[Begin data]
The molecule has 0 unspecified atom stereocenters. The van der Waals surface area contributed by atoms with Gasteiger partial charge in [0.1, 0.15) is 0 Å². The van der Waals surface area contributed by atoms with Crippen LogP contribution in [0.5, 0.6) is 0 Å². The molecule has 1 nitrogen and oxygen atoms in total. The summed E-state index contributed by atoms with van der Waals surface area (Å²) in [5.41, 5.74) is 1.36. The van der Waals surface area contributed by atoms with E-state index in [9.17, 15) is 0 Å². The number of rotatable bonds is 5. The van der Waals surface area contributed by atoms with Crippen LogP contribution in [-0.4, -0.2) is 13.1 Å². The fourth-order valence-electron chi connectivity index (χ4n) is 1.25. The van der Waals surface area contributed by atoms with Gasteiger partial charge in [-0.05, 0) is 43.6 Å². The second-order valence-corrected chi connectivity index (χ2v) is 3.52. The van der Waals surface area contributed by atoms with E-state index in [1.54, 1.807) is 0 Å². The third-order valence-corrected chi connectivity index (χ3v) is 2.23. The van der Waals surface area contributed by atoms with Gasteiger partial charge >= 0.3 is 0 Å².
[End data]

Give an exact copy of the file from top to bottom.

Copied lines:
The molecule has 0 unspecified atom stereocenters. The van der Waals surface area contributed by atoms with Gasteiger partial charge in [0.1, 0.15) is 0 Å². The van der Waals surface area contributed by atoms with Crippen LogP contribution in [0.5, 0.6) is 0 Å². The molecule has 1 nitrogen and oxygen atoms in total. The summed E-state index contributed by atoms with van der Waals surface area (Å²) in [5.41, 5.74) is 1.36. The van der Waals surface area contributed by atoms with E-state index in [9.17, 15) is 0 Å². The number of rotatable bonds is 5. The van der Waals surface area contributed by atoms with Crippen LogP contribution in [-0.4, -0.2) is 13.1 Å². The fourth-order valence-electron chi connectivity index (χ4n) is 1.25. The van der Waals surface area contributed by atoms with Gasteiger partial charge in [-0.05, 0) is 43.6 Å². The second-order valence-corrected chi connectivity index (χ2v) is 3.52. The van der Waals surface area contributed by atoms with E-state index in [1.54, 1.807) is 0 Å². The third-order valence-corrected chi connectivity index (χ3v) is 2.23. The van der Waals surface area contributed by atoms with Gasteiger partial charge >= 0.3 is 0 Å².